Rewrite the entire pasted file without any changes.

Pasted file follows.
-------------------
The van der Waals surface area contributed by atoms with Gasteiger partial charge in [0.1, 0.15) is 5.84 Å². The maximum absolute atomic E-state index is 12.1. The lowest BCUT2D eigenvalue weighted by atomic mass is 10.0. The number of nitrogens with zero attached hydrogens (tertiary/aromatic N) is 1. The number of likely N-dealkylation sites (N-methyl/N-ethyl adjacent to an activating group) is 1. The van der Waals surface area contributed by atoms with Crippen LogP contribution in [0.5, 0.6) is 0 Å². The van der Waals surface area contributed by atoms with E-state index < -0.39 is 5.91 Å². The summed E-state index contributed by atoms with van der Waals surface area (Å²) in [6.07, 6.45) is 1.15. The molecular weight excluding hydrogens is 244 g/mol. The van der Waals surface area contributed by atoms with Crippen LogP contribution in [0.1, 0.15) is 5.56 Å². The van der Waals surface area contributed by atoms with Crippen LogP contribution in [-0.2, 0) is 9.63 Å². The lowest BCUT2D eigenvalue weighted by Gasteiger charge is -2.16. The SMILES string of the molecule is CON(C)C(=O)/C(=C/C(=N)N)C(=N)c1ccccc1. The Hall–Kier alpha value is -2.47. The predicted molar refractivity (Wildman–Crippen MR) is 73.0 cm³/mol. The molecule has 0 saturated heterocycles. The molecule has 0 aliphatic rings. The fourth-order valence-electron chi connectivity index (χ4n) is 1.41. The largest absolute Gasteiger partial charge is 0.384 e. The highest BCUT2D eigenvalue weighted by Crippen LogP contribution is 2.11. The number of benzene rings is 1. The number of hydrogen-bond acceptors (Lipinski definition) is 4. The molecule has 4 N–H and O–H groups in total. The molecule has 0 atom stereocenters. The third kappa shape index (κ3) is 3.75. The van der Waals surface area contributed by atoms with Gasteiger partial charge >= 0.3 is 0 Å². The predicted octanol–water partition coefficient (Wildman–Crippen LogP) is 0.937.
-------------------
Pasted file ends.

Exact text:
The van der Waals surface area contributed by atoms with Gasteiger partial charge in [0.1, 0.15) is 5.84 Å². The maximum absolute atomic E-state index is 12.1. The lowest BCUT2D eigenvalue weighted by atomic mass is 10.0. The number of nitrogens with zero attached hydrogens (tertiary/aromatic N) is 1. The number of likely N-dealkylation sites (N-methyl/N-ethyl adjacent to an activating group) is 1. The van der Waals surface area contributed by atoms with Crippen LogP contribution in [0.5, 0.6) is 0 Å². The van der Waals surface area contributed by atoms with E-state index < -0.39 is 5.91 Å². The summed E-state index contributed by atoms with van der Waals surface area (Å²) in [6.07, 6.45) is 1.15. The molecular weight excluding hydrogens is 244 g/mol. The van der Waals surface area contributed by atoms with Crippen LogP contribution in [0.1, 0.15) is 5.56 Å². The van der Waals surface area contributed by atoms with Crippen LogP contribution in [-0.2, 0) is 9.63 Å². The lowest BCUT2D eigenvalue weighted by Gasteiger charge is -2.16. The SMILES string of the molecule is CON(C)C(=O)/C(=C/C(=N)N)C(=N)c1ccccc1. The Hall–Kier alpha value is -2.47. The predicted molar refractivity (Wildman–Crippen MR) is 73.0 cm³/mol. The molecule has 0 saturated heterocycles. The molecule has 0 aliphatic rings. The fourth-order valence-electron chi connectivity index (χ4n) is 1.41. The largest absolute Gasteiger partial charge is 0.384 e. The highest BCUT2D eigenvalue weighted by Crippen LogP contribution is 2.11. The number of benzene rings is 1. The number of hydrogen-bond acceptors (Lipinski definition) is 4. The molecule has 4 N–H and O–H groups in total. The molecule has 0 atom stereocenters. The third kappa shape index (κ3) is 3.75. The van der Waals surface area contributed by atoms with Gasteiger partial charge >= 0.3 is 0 Å². The predicted octanol–water partition coefficient (Wildman–Crippen LogP) is 0.937.